Spreading the Message of Love in China for 30 years

Looking ahead to Amity’s 30th anniversary celebrations in Nanjing, General Secretary Mr. Qiu Zhonghui pins down Amity’s development over the last 30 years, talks about the current state of the 3rd sector in China and outlines the cornerstones of Amity’s work. This text is a summary of two recent interviews with Mr. Qiu conducted by Amity’s overseas partner Bread for the World.

Which goals would the Amity Foundation like to achieve?

We base our work on the principle of mutual respect and trust. Amity builds friendships with people at home and abroad and supports society’s disadvantaged groups, such as minorities living in China or the handicapped. We engage in the development of the non-profit sector, promote China’s opening abroad and want to contribute to the strengthening of civil society and world peace. Amity wants to make Christian commitment better known in the Chinese society.

What are the biggest challenges in your daily work?

China’s outstanding economic development over the last 30 years was accompanied by many social problems. Finding effective ways to solve these problems is a practical challenge. In addition, the financial support from abroad has diminished. Together with other organisations, we are therefore increasingly trying to expand the culture of private donations in China, which has so far not been very pronounced. China is currently changing so fast that traditional fundraising methods are no longer sufficient. The rapid progress of Internet technologies brings a whole lot of new challenges and opens up more easily accessible and suitable communication channels for fundraising. But there is still a long way to go until local sources can cover the needs.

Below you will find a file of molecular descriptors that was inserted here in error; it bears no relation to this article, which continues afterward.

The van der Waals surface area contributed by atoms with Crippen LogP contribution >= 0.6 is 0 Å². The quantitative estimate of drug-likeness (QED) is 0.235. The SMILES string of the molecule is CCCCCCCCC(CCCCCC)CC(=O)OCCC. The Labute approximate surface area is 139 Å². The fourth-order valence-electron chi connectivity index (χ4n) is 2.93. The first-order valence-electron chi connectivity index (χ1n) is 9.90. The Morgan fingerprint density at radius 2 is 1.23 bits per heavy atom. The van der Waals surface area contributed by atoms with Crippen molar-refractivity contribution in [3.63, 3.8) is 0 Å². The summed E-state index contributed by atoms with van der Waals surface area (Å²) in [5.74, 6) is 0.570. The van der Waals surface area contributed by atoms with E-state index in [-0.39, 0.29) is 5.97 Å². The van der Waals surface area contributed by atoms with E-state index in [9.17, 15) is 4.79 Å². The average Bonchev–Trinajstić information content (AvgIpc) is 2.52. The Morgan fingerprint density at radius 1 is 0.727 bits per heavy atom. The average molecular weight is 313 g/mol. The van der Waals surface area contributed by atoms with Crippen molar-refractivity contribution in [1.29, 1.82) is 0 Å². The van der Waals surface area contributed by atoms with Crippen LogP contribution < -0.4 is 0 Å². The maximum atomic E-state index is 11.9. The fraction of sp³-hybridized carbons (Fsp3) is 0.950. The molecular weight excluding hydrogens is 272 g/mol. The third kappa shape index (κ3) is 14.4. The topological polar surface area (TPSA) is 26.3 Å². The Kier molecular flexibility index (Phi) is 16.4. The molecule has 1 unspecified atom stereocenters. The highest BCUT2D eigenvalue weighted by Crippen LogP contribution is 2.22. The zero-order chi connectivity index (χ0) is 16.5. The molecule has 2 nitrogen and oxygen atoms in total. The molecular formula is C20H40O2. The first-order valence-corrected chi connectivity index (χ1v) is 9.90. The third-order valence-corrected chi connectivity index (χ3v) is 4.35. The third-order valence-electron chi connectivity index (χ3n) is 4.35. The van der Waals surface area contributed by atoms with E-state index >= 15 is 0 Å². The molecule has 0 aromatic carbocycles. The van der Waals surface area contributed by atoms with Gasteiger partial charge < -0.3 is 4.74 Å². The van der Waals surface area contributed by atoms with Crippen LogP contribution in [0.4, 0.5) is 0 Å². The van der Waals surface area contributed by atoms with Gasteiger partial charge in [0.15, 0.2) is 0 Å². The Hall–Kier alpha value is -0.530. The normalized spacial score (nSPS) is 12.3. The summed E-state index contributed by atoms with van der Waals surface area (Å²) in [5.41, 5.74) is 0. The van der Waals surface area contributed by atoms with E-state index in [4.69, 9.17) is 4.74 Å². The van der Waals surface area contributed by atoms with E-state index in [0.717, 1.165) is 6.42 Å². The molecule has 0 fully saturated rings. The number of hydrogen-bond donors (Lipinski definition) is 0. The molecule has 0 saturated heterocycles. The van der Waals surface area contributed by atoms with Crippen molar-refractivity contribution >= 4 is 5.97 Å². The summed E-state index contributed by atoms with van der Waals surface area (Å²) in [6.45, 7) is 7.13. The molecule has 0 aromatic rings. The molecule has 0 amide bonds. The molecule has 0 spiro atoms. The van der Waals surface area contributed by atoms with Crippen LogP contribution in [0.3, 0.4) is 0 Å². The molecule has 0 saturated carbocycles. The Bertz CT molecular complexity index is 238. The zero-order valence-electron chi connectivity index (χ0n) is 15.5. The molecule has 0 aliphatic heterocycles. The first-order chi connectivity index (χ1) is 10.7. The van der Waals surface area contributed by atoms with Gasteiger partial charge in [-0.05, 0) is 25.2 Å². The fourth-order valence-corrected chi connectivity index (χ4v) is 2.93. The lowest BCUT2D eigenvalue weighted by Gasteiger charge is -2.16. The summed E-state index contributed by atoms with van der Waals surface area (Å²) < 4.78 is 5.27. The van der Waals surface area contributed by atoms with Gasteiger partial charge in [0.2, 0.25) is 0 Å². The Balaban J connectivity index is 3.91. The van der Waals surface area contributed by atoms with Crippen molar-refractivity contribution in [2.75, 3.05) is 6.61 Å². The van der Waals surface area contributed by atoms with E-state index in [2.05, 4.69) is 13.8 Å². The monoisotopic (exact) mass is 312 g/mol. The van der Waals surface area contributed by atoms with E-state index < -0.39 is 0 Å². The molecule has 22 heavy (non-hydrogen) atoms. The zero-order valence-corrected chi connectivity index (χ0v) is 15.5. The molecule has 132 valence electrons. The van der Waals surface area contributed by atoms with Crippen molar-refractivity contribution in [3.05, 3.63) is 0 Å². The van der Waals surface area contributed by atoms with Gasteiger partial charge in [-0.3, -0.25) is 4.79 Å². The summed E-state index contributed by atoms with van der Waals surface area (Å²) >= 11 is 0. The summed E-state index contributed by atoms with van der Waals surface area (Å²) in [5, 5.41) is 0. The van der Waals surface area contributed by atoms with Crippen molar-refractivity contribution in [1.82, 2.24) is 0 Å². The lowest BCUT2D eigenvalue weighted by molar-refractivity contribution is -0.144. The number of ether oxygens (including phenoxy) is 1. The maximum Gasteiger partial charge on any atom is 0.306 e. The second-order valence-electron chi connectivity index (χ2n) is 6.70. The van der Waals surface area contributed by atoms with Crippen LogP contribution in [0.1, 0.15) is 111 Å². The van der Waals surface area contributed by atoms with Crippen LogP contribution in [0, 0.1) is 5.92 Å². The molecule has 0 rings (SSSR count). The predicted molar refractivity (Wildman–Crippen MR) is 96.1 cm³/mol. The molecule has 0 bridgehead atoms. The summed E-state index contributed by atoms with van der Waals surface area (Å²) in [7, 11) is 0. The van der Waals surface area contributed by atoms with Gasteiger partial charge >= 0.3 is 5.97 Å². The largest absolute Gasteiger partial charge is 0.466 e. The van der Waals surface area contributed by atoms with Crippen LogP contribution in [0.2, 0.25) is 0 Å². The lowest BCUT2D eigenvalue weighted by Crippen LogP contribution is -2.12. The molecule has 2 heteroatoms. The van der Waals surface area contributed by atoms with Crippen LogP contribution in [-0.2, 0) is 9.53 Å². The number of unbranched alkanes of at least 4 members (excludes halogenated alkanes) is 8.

Which development policy approach is the basis for Amity’s work?

For nearly 30 years, the Amity Foundation’s approach to development has been to place people and their needs at the center. This has been the common theme of all Amity’s projects from the outset: from the first English teacher programme to the subsequent rural development projects, to the support of Church social services such as work with the elderly, pastoral youth work or family support. Participation is important, we involve all stakeholders in our work: the beneficiaries, experts and state authorities.

What is the Amity Foundation’s biggest success?

Amity carried out pioneering work in order to build up a non-profit sector in China that has had a big influence on China’s development, comparable to the economic sector. We have established an exemplary and sustainable model for Chinese churches and Chinese Christians who work in social welfare. Jesus said: “Love the Lord your God with all your heart and with all your soul and with all your mind!” This is the first and most important commandment. The second one is equally important: “You shall love your neighbor as yourself!” The Amity Foundation has been spreading the message of love in China for almost 30 years.

I read that politics and society in China are changing, that they become more open. There seems to be more space for the work of philanthropy organizations like the Amity Foundation than before. Can you explain how this change in society takes place?

After the reform and open up policies were adopted, society started to diverge. As a result, social needs become more and more diversified. The old social warrant system could not meet the needs any more if government remained to be the only service provider. It became a hot issue as far as meeting the needs of society is concerned. NGOs input in meeting the needs are therefore welcome by society and the government at different levels.